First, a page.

Australia Commits to Saving the Great Barrier Reef—but Still Plans to Mine More Coal

The iconic reef will stay off an international blacklist as long as the country holds up its end of the deal.

Some 1,400 species of fish live on Australia's Great Barrier Reef. (Photo: Courtesy Troy Mayne/WWF)

Jul 1, 2015· 3 MIN READ
Emily J. Gertz is an associate editor for environment and wildlife at TakePart.

Australia has made a 35-year deal with a United Nations conservation agency to restore the Great Barrier Reef. But the country is still hoping to become the world’s leading producer and exporter of coal—a major contributor to the reef’s decline.

At a meeting on Wednesday in Bonn, Germany, the UNESCO World Heritage Committee accepted Australia’s proposals for curbing several pollution problems affecting the 1,200-mile-long reef that runs parallel to the coastline of the state of Queensland.

The agreement averts putting the reef on a global list of threatened ecosystems and cultural sites, which seemed likely when the group first challenged Australia on the reef’s deteriorating health last year.

Agricultural runoff composed of silt, excess nitrogen, and pesticides is harming and killing the hundreds of sensitive coral species that make up the Great Barrier Reef.

Silt and other contaminants created by surging coastal development are also damaging the corals, which have diminished by 50 percent in the past three decades.

“What we have seen over the past year, especially the past nine months, is a total turnaround on Australia’s part on the recommendations given in 2014 by the committee,” said Fanny Douvere, head of the UNESCO World Heritage Center’s marine program and technical adviser to UNESCO on the Great Barrier Reef.

As part of the recovery program submitted to UNESCO, Australia committed to slashing agricultural runoff into the reef’s waters by 80 percent before 2025, increasing funding to monitor the reef by $6.2 million, and adhering to a 35-year restoration plan.

In addition to its ecological values as a biodiversity hot spot that hosts hundreds of marine species and as a barrier against coastal storms, the Great Barrier Reef is an economic powerhouse that generates upwards of $5 billion a year in tourism dollars.

With the specter of a “threatened” listing hanging over the Great Barrier Reef, and by extension Australia’s international reputation, “Australia clearly reflected on their approach from last year and decided to take this seriously,” Douvere said. “We’re at a moment where the Australian government and civil society agreed that this approach was a good approach. But what matters in the end is that the reef comes back.”

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Now Australia must make good on the agreement, said Dermot O’Gorman, chief executive of World Wildlife Fund Australia, one of several conservation groups that lobbied UNESCO to take action to save the Great Barrier Reef.

“Last year a government report, produced by some of Australia’s best marine scientists, said the condition of the reef was poor and likely to deteriorate more in the next five years,” he said. “That’s why this this decision by the World Heritage Committee is good: It puts Australia on probation and requires us to go beyond business as usual.”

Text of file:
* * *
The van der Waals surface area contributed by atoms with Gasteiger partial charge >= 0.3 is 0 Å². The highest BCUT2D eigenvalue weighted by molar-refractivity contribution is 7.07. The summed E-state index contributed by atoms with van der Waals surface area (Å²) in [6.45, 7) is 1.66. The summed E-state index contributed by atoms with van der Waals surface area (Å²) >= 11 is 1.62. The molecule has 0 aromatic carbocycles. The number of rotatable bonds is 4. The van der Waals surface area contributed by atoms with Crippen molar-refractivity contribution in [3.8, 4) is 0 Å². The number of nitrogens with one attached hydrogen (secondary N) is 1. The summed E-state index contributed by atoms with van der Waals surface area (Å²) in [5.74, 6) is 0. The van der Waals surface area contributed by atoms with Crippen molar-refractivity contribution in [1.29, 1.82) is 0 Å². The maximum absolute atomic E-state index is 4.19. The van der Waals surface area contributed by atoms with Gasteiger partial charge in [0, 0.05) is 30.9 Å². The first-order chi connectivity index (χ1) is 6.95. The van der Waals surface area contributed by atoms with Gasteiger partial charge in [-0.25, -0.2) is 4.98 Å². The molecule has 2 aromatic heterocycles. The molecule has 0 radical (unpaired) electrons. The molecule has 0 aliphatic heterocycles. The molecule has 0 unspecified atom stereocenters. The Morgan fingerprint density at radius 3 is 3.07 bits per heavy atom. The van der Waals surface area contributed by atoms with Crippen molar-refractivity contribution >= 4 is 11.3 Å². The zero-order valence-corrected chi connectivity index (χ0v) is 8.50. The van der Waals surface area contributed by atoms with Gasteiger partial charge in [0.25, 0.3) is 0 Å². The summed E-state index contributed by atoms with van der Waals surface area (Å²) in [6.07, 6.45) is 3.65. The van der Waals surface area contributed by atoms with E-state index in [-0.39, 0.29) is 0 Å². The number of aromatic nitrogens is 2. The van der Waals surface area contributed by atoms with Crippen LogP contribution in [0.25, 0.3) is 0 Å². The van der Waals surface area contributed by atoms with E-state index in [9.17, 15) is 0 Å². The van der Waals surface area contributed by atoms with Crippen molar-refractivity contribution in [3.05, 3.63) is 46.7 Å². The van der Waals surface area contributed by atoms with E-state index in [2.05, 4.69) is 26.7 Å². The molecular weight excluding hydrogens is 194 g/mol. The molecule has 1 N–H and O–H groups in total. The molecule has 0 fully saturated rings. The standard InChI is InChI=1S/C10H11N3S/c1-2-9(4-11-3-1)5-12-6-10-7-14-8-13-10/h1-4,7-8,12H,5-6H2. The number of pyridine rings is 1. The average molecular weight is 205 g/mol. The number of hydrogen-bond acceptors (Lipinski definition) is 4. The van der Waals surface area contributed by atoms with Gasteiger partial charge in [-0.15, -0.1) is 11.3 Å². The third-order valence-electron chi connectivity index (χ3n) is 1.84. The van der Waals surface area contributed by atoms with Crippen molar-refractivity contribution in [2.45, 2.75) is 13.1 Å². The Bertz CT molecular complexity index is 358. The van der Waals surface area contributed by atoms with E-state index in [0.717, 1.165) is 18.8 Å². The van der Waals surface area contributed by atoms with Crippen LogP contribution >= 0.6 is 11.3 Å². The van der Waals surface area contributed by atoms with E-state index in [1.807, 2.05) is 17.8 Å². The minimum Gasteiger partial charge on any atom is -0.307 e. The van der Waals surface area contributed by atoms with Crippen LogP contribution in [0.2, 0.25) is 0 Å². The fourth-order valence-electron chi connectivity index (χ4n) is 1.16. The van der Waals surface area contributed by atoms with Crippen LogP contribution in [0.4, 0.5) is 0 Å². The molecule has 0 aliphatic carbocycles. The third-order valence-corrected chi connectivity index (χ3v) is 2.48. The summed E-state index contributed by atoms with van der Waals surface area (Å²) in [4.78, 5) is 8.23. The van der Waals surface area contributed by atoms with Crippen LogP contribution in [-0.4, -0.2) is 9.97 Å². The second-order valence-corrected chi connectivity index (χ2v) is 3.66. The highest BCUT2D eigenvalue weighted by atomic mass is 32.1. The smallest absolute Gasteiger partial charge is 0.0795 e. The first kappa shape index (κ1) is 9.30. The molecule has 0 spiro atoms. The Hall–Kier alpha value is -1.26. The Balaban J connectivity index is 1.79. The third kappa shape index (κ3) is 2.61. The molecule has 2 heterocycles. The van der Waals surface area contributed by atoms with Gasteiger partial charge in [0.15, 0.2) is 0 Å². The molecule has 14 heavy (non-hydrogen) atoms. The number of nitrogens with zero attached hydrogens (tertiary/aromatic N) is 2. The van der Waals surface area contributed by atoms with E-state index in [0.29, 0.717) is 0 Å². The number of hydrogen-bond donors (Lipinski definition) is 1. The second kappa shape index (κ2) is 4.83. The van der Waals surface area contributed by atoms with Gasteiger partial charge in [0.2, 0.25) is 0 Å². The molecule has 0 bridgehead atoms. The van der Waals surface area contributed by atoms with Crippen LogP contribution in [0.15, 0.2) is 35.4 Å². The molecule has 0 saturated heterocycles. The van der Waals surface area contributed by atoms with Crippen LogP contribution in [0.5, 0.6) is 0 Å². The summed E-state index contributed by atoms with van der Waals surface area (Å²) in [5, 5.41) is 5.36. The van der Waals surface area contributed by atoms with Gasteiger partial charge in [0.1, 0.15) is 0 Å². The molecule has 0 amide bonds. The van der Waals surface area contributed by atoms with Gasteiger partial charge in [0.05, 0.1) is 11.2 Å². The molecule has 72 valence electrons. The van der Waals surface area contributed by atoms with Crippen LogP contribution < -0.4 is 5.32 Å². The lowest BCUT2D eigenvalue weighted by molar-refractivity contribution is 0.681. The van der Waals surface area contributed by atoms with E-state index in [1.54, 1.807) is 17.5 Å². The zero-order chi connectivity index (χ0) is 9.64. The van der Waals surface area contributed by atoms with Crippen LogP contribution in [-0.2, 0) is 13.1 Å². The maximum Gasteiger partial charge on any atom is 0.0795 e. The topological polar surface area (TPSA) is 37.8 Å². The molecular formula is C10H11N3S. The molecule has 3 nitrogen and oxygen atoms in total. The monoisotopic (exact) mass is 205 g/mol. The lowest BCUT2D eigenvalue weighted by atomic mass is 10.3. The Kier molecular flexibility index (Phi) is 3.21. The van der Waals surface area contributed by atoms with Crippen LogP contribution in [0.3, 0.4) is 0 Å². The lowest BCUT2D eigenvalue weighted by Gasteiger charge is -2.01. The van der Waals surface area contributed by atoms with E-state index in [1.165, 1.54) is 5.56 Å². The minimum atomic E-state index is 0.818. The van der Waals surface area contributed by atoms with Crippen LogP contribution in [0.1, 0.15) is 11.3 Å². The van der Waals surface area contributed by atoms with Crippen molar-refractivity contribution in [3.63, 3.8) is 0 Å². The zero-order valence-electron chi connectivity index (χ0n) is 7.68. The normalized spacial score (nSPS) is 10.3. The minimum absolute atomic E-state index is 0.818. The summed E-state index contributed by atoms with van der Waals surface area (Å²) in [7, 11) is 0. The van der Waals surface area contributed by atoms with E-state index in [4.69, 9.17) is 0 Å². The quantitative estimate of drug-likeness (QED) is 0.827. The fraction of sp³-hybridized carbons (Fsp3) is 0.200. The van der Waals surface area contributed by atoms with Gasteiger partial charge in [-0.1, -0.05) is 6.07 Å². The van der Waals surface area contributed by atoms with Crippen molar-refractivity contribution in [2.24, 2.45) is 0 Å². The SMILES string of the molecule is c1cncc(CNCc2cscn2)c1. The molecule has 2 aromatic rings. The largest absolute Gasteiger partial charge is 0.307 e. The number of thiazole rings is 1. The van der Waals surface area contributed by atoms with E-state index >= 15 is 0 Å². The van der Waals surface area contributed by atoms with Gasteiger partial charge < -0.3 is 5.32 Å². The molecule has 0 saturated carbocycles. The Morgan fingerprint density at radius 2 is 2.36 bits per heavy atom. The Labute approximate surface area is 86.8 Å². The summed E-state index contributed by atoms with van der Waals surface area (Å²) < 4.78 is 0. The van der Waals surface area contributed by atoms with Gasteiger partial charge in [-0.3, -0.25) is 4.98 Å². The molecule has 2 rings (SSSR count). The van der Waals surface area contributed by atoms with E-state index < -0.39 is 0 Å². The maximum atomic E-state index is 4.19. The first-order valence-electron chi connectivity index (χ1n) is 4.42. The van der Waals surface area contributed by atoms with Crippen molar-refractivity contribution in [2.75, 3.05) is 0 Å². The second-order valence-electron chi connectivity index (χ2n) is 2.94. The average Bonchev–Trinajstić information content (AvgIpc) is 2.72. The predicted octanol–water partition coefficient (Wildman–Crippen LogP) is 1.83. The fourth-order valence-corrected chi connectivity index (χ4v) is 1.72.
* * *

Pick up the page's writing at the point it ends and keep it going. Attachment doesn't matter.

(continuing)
O’Gorman added, “We’ve welcomed the Reef 2050 plan, but we’ve said that a plan is just a plan. Australia now needs to deliver concrete action.”

Over the past two months, he said, WWF Australia gathered more than half a million signatures on an international petition to save the Great Barrier Reef. He believes the grassroots support helped bring about the agreement. “It shows that people all over the world really love the reef,” O’Gorman said. “It’s a global icon.”

Australia will make its first progress report on the plan to UNESCO in late 2016, Douvere said. If the reef’s condition does not verifiably improve within four to five years, in 2020 it will join dozens of other important cultural and environmental landmarks around the world on UNESCO’s List of World Heritage in Danger.

As part of the agreement with UNESCO, Australia canceled plans to dump dirt and rocks dredged from the seafloor to expand Queensland’s Abbott Point coastal coal terminal into waters near the reef. “That was unimaginable last year,” said Douvere.

So, Why Should You Care? The effects of climate change and increasing carbon pollution in the atmosphere, including warming ocean temperatures and more acidic oceans, have also weakened the Great Barrier Reef. Burning coal for energy is the leading cause of both crises, but the World Heritage Committee did not take a position on Australia’s plans to become the world’s leading producer and exporter of coal.

“Climate change is a global problem that requires global action,” said Douvere. “But at the level of a threatened site, the only response is to build resilience by reducing the other pressures. So eventually, if there are major threats from climate change like coral bleaching, the ecosystem can respond to that.”

The primary backer of Queensland’s coal expansion ventures, an India-based company named Adani, recently announced that it was halting its work on the projects until the Australian government came through with needed environmental permits. Several major global finance firms opted in 2014 not to invest in the project.

While WWF Australia hasn’t taken a position on the coal terminal or mine, “we do say that Australia should tackle climate change,” said O’Gorman. “With the price of coal very low, it’s not clear that those coal projects remain viable on the current market. They would be white elephants if they were built and would have continued impacts on the Great Barrier Reef.”